Mirafone Corporation   I am a proud owner of a Mirafone tuba. Pitched in CC, it is a large bored, five valved, medium sized tuba. It was built in Germany and reworked at a factory in Los Angeles to meet American tubists' needs. When they first started sending these tubas to the United States, the factory was located in a factory near Downtown Los Angeles. Then they moved up the road to 8484 San Fernando Road in Sun Valley, California. Then they moved to Santa Clarita, near Magic Mountain. Then they moved to San Antonio, Texas. Eventually, the Texas  outfit (a different company, a firm from the Netherlands that specializes in making percussion) began importing other instruments than Mirafones (such as Meinl-Westons and VMIs) and by 1994, no longer handled Mirafone musical instruments. They still make Miraphone tubas (note the difference in spelling) and they still make fine instruments. But today they are shipped directly by the manufacturer to music stores which stock tubas as common practice. (In most stores tubas must be special ordered. It can take up to 18 months to secure a brand-new tuba. No one in his or her right mind would buy a tuba this way, unless, say you want a custom built Hirsbrunner.)

Mr. Wiggle  This was Jell-O's first attempt to make a sugar-free gelatin desert (it was made with cyclamates).  I was in Cub Scouts when I had my encounter with it.  I guess I was about nine years old and one of the things I had to do for my Bear badge was to cook something all by myself.  I decided to make Jell-O.  So, my mom bought Mr. Wiggle.  She warned me to stir it constantly so I wouldn't end up with a leathery, rubbery bottom.  I didn't bother to read the instructions that said to let the water boil then add the mix powder.  No, I put the mix into the saucepan then added the water.  Then I put it on the stove.  I had no leathery, rubbery bottom, even though I kept wandering into the living room to see something on TV.  Mom came back to the kitchen to tell me it was about time to add the powder.  I told her I did it already.  She said, "Stir it!  You're going to get a leathery, rubbery bottom."  But I didn't stir it that much.  Afterwards, I told Mom what I did; that I put the powder in first thing.  She told me that maybe that's why there was no leathery, rubbery bottom.  So, since that time, whenever I make Jell-O, I put the powder in first, before anything else.

Morrow Field  Maybe it might seem surprising, but Colton used to have an airport.  That airport had passenger airline service, too.  Cable Commuter Airlines flew from several little airports in the Los Angeles area (such as Tri City Airport in San Bernardino and Brackett Field in La Verne) to Los Angeles.  The site was used later for the Price Club, which left that facility in the mid 1990s.  Morrow Field was located just off the Rialto intersection of Riverside Avenue and Valley Boulevard, at the northeast corner.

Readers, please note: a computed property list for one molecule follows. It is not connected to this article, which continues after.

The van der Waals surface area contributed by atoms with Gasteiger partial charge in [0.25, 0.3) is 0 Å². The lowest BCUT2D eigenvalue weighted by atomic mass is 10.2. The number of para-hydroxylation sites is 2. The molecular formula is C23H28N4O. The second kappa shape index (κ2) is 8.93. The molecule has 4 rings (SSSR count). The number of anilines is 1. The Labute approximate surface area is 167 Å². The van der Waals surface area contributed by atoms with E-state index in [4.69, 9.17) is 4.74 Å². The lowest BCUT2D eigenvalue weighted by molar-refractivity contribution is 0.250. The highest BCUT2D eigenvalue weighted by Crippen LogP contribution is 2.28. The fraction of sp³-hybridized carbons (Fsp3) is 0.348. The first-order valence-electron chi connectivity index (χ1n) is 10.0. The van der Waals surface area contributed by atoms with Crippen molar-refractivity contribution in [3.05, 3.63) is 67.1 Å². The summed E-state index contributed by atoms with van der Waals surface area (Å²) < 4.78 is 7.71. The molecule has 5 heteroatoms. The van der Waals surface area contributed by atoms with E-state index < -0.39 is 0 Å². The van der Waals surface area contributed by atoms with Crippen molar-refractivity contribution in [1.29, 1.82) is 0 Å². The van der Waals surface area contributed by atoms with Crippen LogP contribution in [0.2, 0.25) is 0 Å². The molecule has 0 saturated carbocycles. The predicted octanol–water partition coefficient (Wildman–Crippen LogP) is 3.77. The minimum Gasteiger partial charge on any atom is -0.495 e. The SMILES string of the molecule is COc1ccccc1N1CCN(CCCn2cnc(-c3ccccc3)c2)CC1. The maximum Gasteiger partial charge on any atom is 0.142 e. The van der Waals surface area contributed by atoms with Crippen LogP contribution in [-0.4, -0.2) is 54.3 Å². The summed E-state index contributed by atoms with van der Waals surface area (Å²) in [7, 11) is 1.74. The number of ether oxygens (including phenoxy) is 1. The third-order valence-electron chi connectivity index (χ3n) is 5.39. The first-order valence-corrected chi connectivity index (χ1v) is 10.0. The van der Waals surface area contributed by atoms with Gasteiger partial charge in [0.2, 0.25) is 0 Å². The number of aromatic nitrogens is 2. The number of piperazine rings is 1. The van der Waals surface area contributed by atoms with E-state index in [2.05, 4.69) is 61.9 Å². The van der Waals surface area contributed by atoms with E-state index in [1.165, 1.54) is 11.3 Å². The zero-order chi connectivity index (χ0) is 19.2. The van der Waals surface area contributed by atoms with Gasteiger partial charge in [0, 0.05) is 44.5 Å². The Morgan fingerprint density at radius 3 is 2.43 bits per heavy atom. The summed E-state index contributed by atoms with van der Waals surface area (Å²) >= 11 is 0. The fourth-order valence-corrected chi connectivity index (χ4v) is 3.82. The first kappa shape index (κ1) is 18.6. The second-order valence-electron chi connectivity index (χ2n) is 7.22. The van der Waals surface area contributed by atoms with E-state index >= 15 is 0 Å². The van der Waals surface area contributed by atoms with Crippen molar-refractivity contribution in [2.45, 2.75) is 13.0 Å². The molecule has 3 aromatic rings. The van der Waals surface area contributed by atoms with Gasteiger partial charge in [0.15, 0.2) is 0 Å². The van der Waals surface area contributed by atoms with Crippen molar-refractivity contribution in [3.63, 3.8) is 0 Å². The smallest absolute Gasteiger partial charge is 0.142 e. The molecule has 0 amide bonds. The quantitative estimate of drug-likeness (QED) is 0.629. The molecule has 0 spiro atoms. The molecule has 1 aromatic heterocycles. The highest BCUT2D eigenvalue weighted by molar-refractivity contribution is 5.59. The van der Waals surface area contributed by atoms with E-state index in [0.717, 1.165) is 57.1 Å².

I searched far and wide for a glass Mother's Pride Soda Pop jug but the best I could do was these cans (which I don't remember).  Trust me.  The glass jugs existed!  E-mail my mom and ask her!

Mother's Pride Soda Pop  Before two liter plastic soda pop jugs came out around 1982, the biggest containers were the 26 or 30 ounce glass bottles.  I can still remember going to Lucky's and buying a 30 ounce bottle of Lady Lee Cola (Lady Lee was the house brand of soda at Lucky Stores) and it was to be divided equally by all five members of my family.  There was a brand which had a larger size: Mother's Pride.  Produced by National Beverages of Vernon, California, I think it probably had 36 ounces.  It was a weird shaped bottle and the deposit on it  was a nickel.  My mom would never let me buy soda when I rode my bike for errands when I was little.  It was too dangerous with glass bottles.  Mother's Pride was owned by the same company which now owns Shasta!

NFL Football in Los Angeles  I find it difficult, as someone native to the Los Angeles area and still gleaning from living here, to get excited about the San Diego Chargers.  We may have Arena Football and we had XFL Football for the one season it lasted, but we can't get a real professional team to be here.  I have been slightly disappointed since 1995.

Naugle's  This is one of the few things on this website I haven't researched. Please tell me if I am  wrong…  This chain is out of business in Southern California but they might be in business somewhere else! The first Naugle's drive-thru I remember was placed in the downtown section of my hometown, Colton, California, when I was in high school. About six years earlier, the city fathers had a wonderful idea of redeveloping the town. First all the businesses were told that a 12-square block area was going to be leveled. Panic could be sensed. Regardless of who owned the property, everything was to be razed. Larsen's Drug Store and Rexall Hub City Drugs formed a coalition to keep running their business in Colton while the construction was going on. The two stores merged and stayed in business through the construction, even though they eventually had to move. Here's the point: Everyone was told to leave and they would be invited back. Except for the ones that relocated only a short distance, no one came back. Laughton's Colton Dodge (car dealership) wound up going out of business before the demolition because Old Man Laughton died of a heart attack (he was only 56!) The New Colton Movie Theater (a Spanish language cinema whose specialty was Cantinflas films) closed, never to return. If one goes to Downtown Colton now, one sees a lot of parking lots. Now you know why! Anyway, Naugle's was one of the first businesses to locate (out of the blue) to Downtown Colton. I think there was another outlet in Fullerton, but the rest were somewhere in Illinois (and yes, Illinoisians, I know the S isn't pronounced!  But why do you pronounce both Ss in Des Plaines?) In the 1980s Naugle's and Del Taco merged. One had to give and it was Naugle's. There is neither a Del Taco nor a Naugle's on Valley Boulevard where that the first Naugle's I saw was. It's a privately run fast food place now.